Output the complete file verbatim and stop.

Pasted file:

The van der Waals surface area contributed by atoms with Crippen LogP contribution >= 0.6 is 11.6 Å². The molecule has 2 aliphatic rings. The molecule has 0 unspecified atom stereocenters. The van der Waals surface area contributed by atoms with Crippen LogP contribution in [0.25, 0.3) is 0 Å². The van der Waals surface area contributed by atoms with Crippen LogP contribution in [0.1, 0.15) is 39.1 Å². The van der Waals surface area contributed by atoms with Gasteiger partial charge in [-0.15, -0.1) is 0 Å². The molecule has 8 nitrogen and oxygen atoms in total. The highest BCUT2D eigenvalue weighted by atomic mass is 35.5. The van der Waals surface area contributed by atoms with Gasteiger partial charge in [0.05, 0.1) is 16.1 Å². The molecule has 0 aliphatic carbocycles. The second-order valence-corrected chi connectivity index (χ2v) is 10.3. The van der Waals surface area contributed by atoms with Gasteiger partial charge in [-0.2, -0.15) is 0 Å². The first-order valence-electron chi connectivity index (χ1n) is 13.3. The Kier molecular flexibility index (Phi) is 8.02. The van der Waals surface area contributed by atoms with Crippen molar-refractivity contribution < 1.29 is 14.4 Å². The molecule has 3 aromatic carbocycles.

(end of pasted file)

The van der Waals surface area contributed by atoms with Crippen LogP contribution >= 0.6 is 11.6 Å². The molecule has 2 aliphatic rings. The molecule has 0 unspecified atom stereocenters. The van der Waals surface area contributed by atoms with Crippen LogP contribution in [0.25, 0.3) is 0 Å². The van der Waals surface area contributed by atoms with Crippen LogP contribution in [0.1, 0.15) is 39.1 Å². The van der Waals surface area contributed by atoms with Gasteiger partial charge in [-0.15, -0.1) is 0 Å². The molecule has 8 nitrogen and oxygen atoms in total. The highest BCUT2D eigenvalue weighted by atomic mass is 35.5. The van der Waals surface area contributed by atoms with Gasteiger partial charge in [0.05, 0.1) is 16.1 Å². The molecule has 0 aliphatic carbocycles. The second-order valence-corrected chi connectivity index (χ2v) is 10.3. The van der Waals surface area contributed by atoms with Gasteiger partial charge in [-0.2, -0.15) is 0 Å². The first-order valence-electron chi connectivity index (χ1n) is 13.3. The Kier molecular flexibility index (Phi) is 8.02. The van der Waals surface area contributed by atoms with Crippen molar-refractivity contribution < 1.29 is 14.4 Å². The molecule has 3 aromatic carbocycles.